The ACEP/ACS guidelines are intended to become the standard in emergency ambulance service in the United States and Canada. The guidelines, “Equipment for Ambulances,” are available on the ACEP Web site athttp://www.acep.org/library/index.cfm/id/2231.pdf.
Guide for Prevention of Underage Drinking
The Center for Substance Abuse Prevention (CSAP) of the Substance Abuse and Mental Health Services Administration (SAMHSA) has developed a new guide to assist community leaders in understanding and effectively dealing with the issue of underage drinking.
According to CSAP, more than 10 million drinkers in the United States are underage. Young persons who drink are more likely to be the victims of violent crime, have problems in school, have drinking-related vehicle crashes, and develop alcohol dependence.
The “Underage Drinking Prevention Action Guide and Planner” provides information on how to build effective programs and activities to prevent underage drinking and its consequences. The guide is a monthly planner that can be used to track and schedule alcohol abuse prevention activities. A suggested theme or issue is provided for each month and ideas for activities appropriate to each theme are included.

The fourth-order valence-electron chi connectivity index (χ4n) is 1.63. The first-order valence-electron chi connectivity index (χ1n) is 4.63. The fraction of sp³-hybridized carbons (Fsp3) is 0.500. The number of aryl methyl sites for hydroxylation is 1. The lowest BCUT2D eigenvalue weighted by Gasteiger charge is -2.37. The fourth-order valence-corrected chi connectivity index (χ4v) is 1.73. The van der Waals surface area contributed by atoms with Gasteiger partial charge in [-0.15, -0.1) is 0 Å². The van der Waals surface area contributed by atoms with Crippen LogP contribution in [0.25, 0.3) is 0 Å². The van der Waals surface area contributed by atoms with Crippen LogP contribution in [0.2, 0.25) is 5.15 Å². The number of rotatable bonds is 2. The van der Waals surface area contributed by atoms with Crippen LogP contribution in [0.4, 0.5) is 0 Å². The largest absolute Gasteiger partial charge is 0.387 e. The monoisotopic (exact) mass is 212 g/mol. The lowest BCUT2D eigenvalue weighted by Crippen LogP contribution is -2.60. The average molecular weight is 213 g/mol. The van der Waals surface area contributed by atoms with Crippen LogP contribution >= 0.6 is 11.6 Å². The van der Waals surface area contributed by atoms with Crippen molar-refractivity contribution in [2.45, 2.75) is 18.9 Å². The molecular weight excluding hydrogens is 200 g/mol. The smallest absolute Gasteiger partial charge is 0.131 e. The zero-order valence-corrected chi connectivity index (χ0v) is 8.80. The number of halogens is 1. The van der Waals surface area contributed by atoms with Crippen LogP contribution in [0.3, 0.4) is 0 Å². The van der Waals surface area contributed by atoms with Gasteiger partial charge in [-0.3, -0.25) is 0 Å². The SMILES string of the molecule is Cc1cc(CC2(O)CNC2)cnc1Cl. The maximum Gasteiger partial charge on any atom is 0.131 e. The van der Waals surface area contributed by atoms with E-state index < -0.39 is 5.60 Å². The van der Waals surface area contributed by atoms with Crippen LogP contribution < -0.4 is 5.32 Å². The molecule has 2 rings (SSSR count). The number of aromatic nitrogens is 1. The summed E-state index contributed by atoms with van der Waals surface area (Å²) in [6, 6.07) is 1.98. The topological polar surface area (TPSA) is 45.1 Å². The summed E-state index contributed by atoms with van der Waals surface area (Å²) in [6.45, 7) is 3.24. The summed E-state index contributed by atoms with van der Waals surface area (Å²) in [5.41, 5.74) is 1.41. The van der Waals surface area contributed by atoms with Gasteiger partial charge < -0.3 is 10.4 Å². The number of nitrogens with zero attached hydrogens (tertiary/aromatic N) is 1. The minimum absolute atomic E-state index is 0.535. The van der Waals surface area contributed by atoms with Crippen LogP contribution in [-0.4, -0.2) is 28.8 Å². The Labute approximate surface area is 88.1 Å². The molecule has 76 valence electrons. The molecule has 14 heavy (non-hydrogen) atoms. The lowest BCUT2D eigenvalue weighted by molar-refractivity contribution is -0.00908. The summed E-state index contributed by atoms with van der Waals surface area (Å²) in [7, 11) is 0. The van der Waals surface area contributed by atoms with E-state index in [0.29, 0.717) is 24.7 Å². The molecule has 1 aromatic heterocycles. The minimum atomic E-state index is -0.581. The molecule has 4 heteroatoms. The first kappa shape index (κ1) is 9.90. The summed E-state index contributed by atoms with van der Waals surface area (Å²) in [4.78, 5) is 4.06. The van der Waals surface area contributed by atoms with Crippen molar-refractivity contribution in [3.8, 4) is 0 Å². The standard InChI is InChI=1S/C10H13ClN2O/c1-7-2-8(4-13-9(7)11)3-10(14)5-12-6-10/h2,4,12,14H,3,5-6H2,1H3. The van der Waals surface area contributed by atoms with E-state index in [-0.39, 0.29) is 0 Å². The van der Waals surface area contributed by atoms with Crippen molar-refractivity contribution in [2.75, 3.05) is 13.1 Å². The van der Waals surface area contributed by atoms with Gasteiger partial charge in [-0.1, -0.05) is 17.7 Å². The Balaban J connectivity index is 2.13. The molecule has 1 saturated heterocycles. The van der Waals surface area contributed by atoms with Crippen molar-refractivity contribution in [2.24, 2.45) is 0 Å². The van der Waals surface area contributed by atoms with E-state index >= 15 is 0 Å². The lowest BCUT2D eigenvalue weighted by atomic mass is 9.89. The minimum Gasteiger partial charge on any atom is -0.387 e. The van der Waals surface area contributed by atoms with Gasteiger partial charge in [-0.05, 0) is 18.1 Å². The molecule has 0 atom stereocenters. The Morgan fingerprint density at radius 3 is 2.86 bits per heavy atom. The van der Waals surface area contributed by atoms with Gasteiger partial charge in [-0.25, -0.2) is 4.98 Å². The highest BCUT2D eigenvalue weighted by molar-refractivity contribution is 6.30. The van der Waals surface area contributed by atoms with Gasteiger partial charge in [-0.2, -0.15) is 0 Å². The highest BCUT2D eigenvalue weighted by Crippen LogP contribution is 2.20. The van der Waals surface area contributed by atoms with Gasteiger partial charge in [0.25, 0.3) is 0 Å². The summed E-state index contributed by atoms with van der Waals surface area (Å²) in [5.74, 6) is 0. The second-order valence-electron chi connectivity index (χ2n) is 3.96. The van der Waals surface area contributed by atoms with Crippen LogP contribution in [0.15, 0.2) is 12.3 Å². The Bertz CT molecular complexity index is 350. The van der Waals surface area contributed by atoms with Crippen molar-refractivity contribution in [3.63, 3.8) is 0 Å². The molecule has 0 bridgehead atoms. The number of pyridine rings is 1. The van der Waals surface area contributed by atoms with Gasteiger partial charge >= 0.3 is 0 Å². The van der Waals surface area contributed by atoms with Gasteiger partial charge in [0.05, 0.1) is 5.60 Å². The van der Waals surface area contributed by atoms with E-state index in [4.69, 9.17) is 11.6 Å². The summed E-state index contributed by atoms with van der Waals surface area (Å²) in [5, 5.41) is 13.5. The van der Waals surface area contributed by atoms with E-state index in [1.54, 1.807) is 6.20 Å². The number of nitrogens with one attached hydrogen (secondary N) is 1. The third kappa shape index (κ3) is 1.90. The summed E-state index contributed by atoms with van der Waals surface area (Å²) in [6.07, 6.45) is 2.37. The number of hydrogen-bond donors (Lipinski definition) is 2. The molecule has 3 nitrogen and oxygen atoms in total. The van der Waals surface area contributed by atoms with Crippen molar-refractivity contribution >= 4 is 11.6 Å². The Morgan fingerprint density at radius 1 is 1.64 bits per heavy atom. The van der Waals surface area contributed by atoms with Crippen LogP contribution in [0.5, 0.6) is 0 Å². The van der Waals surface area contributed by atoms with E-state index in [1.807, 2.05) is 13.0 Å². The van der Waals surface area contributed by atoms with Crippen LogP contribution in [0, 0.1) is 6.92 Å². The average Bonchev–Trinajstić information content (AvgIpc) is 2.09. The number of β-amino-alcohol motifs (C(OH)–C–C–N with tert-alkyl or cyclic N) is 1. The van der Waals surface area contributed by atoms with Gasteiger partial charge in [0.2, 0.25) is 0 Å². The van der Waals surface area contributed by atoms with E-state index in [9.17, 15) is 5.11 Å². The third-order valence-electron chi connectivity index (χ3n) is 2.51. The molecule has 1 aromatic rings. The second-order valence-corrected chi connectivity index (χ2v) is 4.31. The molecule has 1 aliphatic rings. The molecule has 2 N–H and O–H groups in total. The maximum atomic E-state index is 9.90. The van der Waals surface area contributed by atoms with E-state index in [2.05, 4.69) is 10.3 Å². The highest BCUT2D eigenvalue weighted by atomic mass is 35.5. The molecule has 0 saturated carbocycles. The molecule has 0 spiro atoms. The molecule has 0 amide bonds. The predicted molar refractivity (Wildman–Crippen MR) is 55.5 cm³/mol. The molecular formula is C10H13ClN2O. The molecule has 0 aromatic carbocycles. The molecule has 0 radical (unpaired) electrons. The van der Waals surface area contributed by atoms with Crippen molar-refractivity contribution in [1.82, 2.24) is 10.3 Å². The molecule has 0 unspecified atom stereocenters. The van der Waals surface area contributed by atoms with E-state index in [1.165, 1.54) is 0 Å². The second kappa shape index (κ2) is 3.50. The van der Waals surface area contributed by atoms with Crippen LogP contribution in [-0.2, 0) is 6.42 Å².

For free copies of the “Underage Drinking Prevention Action Guide and Planner” and other substance abuse resource guides, call CSAP at 800-729-6686 or visit the SAMHSA Web site athttp://www.samhsa.gov and click on “CSAP.”
FDA Approves Breath Test for H. Pylori Infection
The U.S. Food and Drug Administration (FDA) has approved Breathtek UBT, a new breath test that detects active Helicobacter pylori infection, for the initial diagnosis and for confirmation that the infection has been cured after treatment.
According to the manufacturer, the Breathtek UBT is as accurate as an endoscopy with biopsy for the detection of active H. pylori, which is the primary cause of peptic ulcer disease.
The Breathtek UBT takes about 15 minutes and is administered in the physician's office. The test is covered by Medicare and most medical insurers. [ corrected] For more information on the Breathtek UBT, call the manufacturer at 888-637-3835.